I still have memories (and I’m sure my mom has photos) of the two of us prancing around the flooded grass just before bedtime, lifting the hems of our nightgowns above the water and pushing around all the toy boats that usually lived in the bathroom-drawer by the tub. Those were some great summer evenings.

I think, though, that my son has us beat when it comes to bath toys, thanks to the discovery that ferrets (not unlike kids!) require bathing. On his last weekend with us, he wore his swim trunks in the tub so I could give him another scalp scrub, and then I brought out Niele the ferret for her first shampoo in our household.

best bath toy ever: a FERRET

I confess I braced myself for a ruckus (imagining what would happen, for example, if we tried to bathe our CAT), but evidently ferrets don’t have an aversion to water. At least this one doesn’t!

Christian and Niele happily played in the tub for a good half-hour before I scooped her out to dry her off. I had the bright idea of using the “low” setting on my hairdryer so she wouldn’t get chilled, so I can report that this ferret DOES have an aversion to the hair dryer. Lesson learned—I did the best I could with our newly-designated “ferret towel”…

On the topic of “wildlife sightings” (moving now to wildlife living OUTside our home), our country neighborhood been visited in the last couple weeks by:

  • Christian wearing a (clean!) fur hat

    A skunk, which waddled right up on the porch with me one afternoon while I was reading…

  • A flock of wild turkeys. which had us thinking about the bow-hunting classes in which Christian has expressed an interest, and in which I’d like to join him…  He took a “Hunter Education” class this fall–and has the card (and the shot-up target!) to prove it. Keoni paid him the compliment of remarking that he “shoots like his mom.” Maybe next Thanksgiving we’ll snag our own turkey for the table… We wake every morning to the sound of shots from nearby duck-hunters (there’s a duck-blind in the cow pasture right across the country-road from our place), so turkey-hunting doesn’t seem too fantastic.
  • A raccoon, which (after checking online to see how raccoons and chickens get along) had me checking the chicken-house at obsessive intervals for an entire night. Our “girls” have been providing us with four or five eggs every day, and our Thanksgiving table included both Yorkshire Pudding and Pumpkin Pie made with our own big, brown eggs.
  • a day’s eggs from our chickens… (bowl made by Elena Grace from salt dough)

    A red fox (ditto the above reaction regarding the chicken-house)

  • Barn owls (not unusual at all here, but meriting a place in the list purely because of my affinity for my “totem”)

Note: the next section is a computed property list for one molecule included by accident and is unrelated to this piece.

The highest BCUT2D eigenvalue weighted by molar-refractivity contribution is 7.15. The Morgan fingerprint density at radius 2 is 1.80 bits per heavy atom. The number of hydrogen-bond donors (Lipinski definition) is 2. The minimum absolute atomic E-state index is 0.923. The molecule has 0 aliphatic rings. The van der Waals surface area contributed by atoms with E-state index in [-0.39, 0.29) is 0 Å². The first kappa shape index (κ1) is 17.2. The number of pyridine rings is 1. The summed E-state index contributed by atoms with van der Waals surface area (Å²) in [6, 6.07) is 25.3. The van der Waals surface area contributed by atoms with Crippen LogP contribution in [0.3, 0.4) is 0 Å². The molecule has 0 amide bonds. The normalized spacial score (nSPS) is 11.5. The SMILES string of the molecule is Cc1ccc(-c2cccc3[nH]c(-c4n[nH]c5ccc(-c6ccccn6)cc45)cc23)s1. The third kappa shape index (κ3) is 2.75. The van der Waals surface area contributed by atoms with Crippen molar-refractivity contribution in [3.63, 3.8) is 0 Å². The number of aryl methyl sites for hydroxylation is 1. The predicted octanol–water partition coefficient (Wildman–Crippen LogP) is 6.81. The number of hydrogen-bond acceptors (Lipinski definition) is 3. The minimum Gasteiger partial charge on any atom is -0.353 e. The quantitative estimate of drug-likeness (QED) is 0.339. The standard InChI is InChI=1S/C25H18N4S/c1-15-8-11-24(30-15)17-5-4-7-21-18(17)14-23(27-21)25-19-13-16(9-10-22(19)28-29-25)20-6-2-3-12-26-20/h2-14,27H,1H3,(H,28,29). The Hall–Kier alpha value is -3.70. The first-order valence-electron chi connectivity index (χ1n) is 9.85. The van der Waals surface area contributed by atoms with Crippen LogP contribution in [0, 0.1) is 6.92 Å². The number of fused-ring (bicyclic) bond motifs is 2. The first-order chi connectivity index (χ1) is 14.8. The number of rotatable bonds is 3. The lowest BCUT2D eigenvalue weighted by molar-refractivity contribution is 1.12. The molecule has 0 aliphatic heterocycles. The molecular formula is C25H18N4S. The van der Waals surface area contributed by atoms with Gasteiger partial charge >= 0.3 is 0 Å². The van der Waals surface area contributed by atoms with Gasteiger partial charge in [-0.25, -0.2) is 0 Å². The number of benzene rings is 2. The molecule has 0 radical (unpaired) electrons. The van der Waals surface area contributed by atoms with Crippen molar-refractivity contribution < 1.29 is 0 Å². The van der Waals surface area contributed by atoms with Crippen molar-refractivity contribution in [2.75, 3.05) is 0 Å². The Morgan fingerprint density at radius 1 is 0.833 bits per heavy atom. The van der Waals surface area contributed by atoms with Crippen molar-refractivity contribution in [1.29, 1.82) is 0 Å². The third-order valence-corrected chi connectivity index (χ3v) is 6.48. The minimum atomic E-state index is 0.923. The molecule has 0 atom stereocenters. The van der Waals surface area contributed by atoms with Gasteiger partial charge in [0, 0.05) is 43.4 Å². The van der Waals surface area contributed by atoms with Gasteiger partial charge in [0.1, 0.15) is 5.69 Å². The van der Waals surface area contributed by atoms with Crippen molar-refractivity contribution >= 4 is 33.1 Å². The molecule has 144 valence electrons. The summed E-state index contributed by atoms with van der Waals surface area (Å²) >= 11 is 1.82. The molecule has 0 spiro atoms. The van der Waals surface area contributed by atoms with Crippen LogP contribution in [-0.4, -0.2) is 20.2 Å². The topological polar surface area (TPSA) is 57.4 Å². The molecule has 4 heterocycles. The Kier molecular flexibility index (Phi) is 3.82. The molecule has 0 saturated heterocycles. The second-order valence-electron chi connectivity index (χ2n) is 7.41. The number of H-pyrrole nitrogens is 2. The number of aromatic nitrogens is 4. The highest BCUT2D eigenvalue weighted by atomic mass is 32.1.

• A beaver, hanging out in the lake at the State Park right by our home, and…
  • A mountain lion, which we are happy not to have encountered for ourselves! It has been hanging around the river for a number of weeks, and sighted in numerous locations nearby, but hasn’t made a house-call.  As much as I enjoy living out of town and encountering some of Idaho’s wildlife up close and personal, I’m happy to take a pass on this one.

I do love Idaho. AND I’m still enjoying Keoni’s pumpkin pie, so I’ll leave you with his new recipe (adjusted for the “regular” ingredients we didn’t have on hand, and for how he “tastes things in his head”—the mark of a Born Cook)…

  • Keoni’s pumpkin pie

    1~1/2 cups sugar

  • 1 tsp salt
  • 2 tsp ground cinnamon
  • 1 tsp ground ginger
  • 3 tsp Chinese five-spice (that’s one of his “tasted-it-in-my-head” additions)
  • 5 large eggs (from OUR chickens, of course!)
  • 1~3/4 pounds (equivalent to one large can) pureed baked pumpkin (from our neighbor’s garden!)
  • 2 cans coconut milk (most recipes call for evaporated milk; we didn’t have any on hand, but—because of our habits of Hawai’ian cooking—we did have coconut milk)
  • 2 pie crusts (of course, he makes his own from scratch)

Beat the eggs, mix in the dry ingredients and pumpkin, slowly stir in the milk, and pour the mixture into the pie crusts. Bake for the first fifteen minutes at 425, then another forty-five minutes at 350.  He sprinkled the top with shredded coconut and a dollop of sour cream (I’ve always used whipped cream, but my hubby’s taste-it-in-his-head instinct never ceases to surprise me—pleasantly!) Speaking as a pumpkin pie aficionado (aficionada?), this is the BEST I’ve ever enjoyed!


From Noah’s Ark to Yellow Submarine

busted pipes

an unwelcome sight beneath our home at two in the morning

I jinxed myself, no doubt about it. When I wrote last week about our growing tribe of pets and animals, I ended by saying I hoped we wouldn’t be floating away like Noah’s Ark. Just a couple nights later–Saturday night, to be specific, or rather, the “wee hours” of Sunday morning–Keoni woke me to say there was a distinct sound of gushing water beneath us. Oh, that can’t be good.